Mumbai: While the doctors at KEM Hospital worked non-stop to help people post the Elphinstone station Stampede tragedy, authorities at the KEM hospital came in for severe criticism for marking numbers on the bodies of the Elphinstone station stampede victims and putting up their pictures on public display.
Certain Members of the Shiv Sena took the matter to extreme, when the attacked the Forensic Head of King Edward Memorial Hospital, Dr Harish Pathak. It is reported that Five Shiv Sena members on Saturday attacked the forensic head of King Edward Memorial Hospital, Dr Harish Pathak, and tried to scribble a number on his forehead.
The Reason ?- The Sena members said they were angered by the hospital’s decision to identify the victims of the stampede by marking a number on their foreheads adding that marking the victims like this was disrespectful to them.
ANI reports that Two of the accused have now been arrested after an FIR was registered on a complaint of Dr Harish Pathak under sections 353, 145, and 149 of the Indian Penal Code (IPC).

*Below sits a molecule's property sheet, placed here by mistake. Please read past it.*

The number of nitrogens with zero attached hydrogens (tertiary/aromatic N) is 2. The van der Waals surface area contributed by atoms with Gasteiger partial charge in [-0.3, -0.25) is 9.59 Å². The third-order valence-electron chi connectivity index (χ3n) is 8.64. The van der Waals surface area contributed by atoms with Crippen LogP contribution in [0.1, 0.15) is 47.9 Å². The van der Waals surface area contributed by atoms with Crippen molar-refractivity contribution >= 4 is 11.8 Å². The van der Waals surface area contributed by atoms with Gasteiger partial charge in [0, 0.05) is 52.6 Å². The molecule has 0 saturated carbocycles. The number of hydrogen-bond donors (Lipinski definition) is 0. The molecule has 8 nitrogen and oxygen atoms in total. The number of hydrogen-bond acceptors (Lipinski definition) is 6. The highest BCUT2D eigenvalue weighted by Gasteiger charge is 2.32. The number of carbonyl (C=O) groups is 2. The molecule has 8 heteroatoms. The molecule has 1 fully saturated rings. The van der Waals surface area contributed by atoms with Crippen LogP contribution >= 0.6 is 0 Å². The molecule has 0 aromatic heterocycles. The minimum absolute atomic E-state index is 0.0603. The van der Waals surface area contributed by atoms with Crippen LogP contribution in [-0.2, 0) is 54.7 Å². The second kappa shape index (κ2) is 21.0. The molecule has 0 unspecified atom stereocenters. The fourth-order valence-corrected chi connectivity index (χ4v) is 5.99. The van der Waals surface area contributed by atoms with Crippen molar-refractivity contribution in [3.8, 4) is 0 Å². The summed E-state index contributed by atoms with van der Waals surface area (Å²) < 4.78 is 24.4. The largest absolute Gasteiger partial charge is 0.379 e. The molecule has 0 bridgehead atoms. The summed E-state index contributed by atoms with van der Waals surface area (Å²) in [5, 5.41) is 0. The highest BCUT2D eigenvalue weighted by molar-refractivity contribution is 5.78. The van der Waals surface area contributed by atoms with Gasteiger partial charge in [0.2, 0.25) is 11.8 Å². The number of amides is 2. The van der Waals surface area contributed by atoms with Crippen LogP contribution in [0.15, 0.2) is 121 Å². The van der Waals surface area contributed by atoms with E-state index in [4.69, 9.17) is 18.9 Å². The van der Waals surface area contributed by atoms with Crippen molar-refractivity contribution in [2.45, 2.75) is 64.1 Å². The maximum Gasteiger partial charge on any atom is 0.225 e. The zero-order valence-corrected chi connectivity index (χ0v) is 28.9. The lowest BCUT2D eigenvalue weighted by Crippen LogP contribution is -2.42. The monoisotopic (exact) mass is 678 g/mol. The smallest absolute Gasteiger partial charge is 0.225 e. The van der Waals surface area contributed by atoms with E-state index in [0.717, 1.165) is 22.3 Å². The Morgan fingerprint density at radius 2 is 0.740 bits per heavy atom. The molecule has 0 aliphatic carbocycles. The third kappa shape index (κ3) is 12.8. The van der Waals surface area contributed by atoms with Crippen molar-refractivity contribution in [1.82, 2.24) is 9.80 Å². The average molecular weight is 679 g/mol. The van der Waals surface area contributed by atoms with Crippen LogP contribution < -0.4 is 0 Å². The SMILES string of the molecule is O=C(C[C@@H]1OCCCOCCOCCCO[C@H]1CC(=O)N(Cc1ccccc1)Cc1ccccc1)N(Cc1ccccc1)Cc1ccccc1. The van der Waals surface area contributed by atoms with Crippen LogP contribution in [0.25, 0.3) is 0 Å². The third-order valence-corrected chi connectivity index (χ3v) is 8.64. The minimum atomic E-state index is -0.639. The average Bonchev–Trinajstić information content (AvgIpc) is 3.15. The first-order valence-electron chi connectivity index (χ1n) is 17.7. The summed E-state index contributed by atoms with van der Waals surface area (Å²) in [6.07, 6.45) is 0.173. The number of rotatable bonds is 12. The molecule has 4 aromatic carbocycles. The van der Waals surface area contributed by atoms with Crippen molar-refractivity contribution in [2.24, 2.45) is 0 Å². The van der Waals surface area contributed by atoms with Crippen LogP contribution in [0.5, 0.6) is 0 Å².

Hospital faces backlash
Apart from the extreme action by a few, the hospital in general faced backlash from the public over social media. The hospital claimed the measure was taken to “avoid chaos”. The pictures of the victims, with numbers on their foreheads, were put up on a flex board at the hospital to expedite the process of identification, it said.
The move created outrage on social media with people lambasting the hospital for its insensitivity.
“Is KEM hospital affixing nos on bodies of deceased to identify & count the dead? So terrible! No respect! (sic)” tweeted a user.
“Stampede is depressing! What is more depressing is the attitude of authorities towards the dead bodies! (sic)” another Twitter post read.
The hospital said it would have been a “big mental trauma to make all the relatives see all 22 bodies” for identification.
“It would have become a chaotic and hectic exercise,” said Dr Harish Pathak, head of the forensic science department of the KEM hospital.He issued a statement late in the evening to defend the hospital’s decision.
“Hence, we took photographs of all the bodies, numbered them and displayed them to the relatives on a laptop screen” and a flex board thereafter, reads the statement.
The numbers were erased after the autopsies, it said.
He even went ahead and claimed it would be unjustified and unwise to criticise the scientific method adopted by the hospital for “speedy, honourable and smooth identification” of the victims.